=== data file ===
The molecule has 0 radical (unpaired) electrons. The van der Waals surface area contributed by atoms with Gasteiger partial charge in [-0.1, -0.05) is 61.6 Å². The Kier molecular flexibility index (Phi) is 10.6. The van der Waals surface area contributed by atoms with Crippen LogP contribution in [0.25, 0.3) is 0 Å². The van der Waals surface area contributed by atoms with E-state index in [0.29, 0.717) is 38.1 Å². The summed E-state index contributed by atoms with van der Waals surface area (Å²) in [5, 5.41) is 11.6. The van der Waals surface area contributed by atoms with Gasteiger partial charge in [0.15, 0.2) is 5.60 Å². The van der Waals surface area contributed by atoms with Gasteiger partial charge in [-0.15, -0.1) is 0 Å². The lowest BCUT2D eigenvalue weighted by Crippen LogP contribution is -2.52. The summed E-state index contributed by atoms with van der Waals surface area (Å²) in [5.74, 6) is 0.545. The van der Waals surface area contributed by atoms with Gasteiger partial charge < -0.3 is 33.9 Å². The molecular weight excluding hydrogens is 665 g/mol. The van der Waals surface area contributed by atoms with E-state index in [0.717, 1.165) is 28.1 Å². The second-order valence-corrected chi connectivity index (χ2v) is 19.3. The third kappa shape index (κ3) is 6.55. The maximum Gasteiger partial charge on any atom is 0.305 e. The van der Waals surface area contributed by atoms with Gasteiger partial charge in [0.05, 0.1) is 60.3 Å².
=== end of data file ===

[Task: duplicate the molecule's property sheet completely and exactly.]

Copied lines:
The molecule has 0 radical (unpaired) electrons. The van der Waals surface area contributed by atoms with Gasteiger partial charge in [-0.1, -0.05) is 61.6 Å². The Kier molecular flexibility index (Phi) is 10.6. The van der Waals surface area contributed by atoms with Crippen LogP contribution in [0.25, 0.3) is 0 Å². The van der Waals surface area contributed by atoms with E-state index in [0.29, 0.717) is 38.1 Å². The summed E-state index contributed by atoms with van der Waals surface area (Å²) in [5, 5.41) is 11.6. The van der Waals surface area contributed by atoms with Gasteiger partial charge in [0.15, 0.2) is 5.60 Å². The van der Waals surface area contributed by atoms with Gasteiger partial charge in [-0.15, -0.1) is 0 Å². The lowest BCUT2D eigenvalue weighted by Crippen LogP contribution is -2.52. The summed E-state index contributed by atoms with van der Waals surface area (Å²) in [5.74, 6) is 0.545. The van der Waals surface area contributed by atoms with Gasteiger partial charge < -0.3 is 33.9 Å². The molecular weight excluding hydrogens is 665 g/mol. The van der Waals surface area contributed by atoms with E-state index in [0.717, 1.165) is 28.1 Å². The second-order valence-corrected chi connectivity index (χ2v) is 19.3. The third kappa shape index (κ3) is 6.55. The maximum Gasteiger partial charge on any atom is 0.305 e. The van der Waals surface area contributed by atoms with Gasteiger partial charge in [0.05, 0.1) is 60.3 Å².